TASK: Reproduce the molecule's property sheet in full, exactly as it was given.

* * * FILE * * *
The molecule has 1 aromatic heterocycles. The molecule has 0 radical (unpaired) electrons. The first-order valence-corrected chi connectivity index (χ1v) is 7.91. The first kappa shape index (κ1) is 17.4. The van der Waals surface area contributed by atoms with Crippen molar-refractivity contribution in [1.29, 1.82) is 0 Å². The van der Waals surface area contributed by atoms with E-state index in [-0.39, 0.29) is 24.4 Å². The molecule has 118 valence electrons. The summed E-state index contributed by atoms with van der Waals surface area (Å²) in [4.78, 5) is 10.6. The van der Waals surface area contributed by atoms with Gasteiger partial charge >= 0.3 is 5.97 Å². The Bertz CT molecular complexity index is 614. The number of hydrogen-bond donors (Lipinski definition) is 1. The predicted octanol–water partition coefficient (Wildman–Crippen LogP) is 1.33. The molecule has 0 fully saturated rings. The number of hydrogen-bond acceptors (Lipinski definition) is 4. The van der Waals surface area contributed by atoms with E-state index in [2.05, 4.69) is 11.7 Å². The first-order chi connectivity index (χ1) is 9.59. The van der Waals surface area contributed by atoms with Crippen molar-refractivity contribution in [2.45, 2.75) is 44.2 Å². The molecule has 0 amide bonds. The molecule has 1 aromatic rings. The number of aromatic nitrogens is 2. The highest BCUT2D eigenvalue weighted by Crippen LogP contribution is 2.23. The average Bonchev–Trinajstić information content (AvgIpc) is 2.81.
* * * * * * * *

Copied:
The molecule has 1 aromatic heterocycles. The molecule has 0 radical (unpaired) electrons. The first-order valence-corrected chi connectivity index (χ1v) is 7.91. The first kappa shape index (κ1) is 17.4. The van der Waals surface area contributed by atoms with Crippen molar-refractivity contribution in [1.29, 1.82) is 0 Å². The van der Waals surface area contributed by atoms with E-state index in [-0.39, 0.29) is 24.4 Å². The molecule has 118 valence electrons. The summed E-state index contributed by atoms with van der Waals surface area (Å²) in [4.78, 5) is 10.6. The van der Waals surface area contributed by atoms with Gasteiger partial charge >= 0.3 is 5.97 Å². The Bertz CT molecular complexity index is 614. The number of hydrogen-bond donors (Lipinski definition) is 1. The predicted octanol–water partition coefficient (Wildman–Crippen LogP) is 1.33. The molecule has 0 fully saturated rings. The number of hydrogen-bond acceptors (Lipinski definition) is 4. The van der Waals surface area contributed by atoms with E-state index in [2.05, 4.69) is 11.7 Å². The first-order chi connectivity index (χ1) is 9.59. The van der Waals surface area contributed by atoms with Crippen molar-refractivity contribution in [2.45, 2.75) is 44.2 Å². The molecule has 0 amide bonds. The molecule has 1 aromatic rings. The number of aromatic nitrogens is 2. The highest BCUT2D eigenvalue weighted by Crippen LogP contribution is 2.23. The average Bonchev–Trinajstić information content (AvgIpc) is 2.81.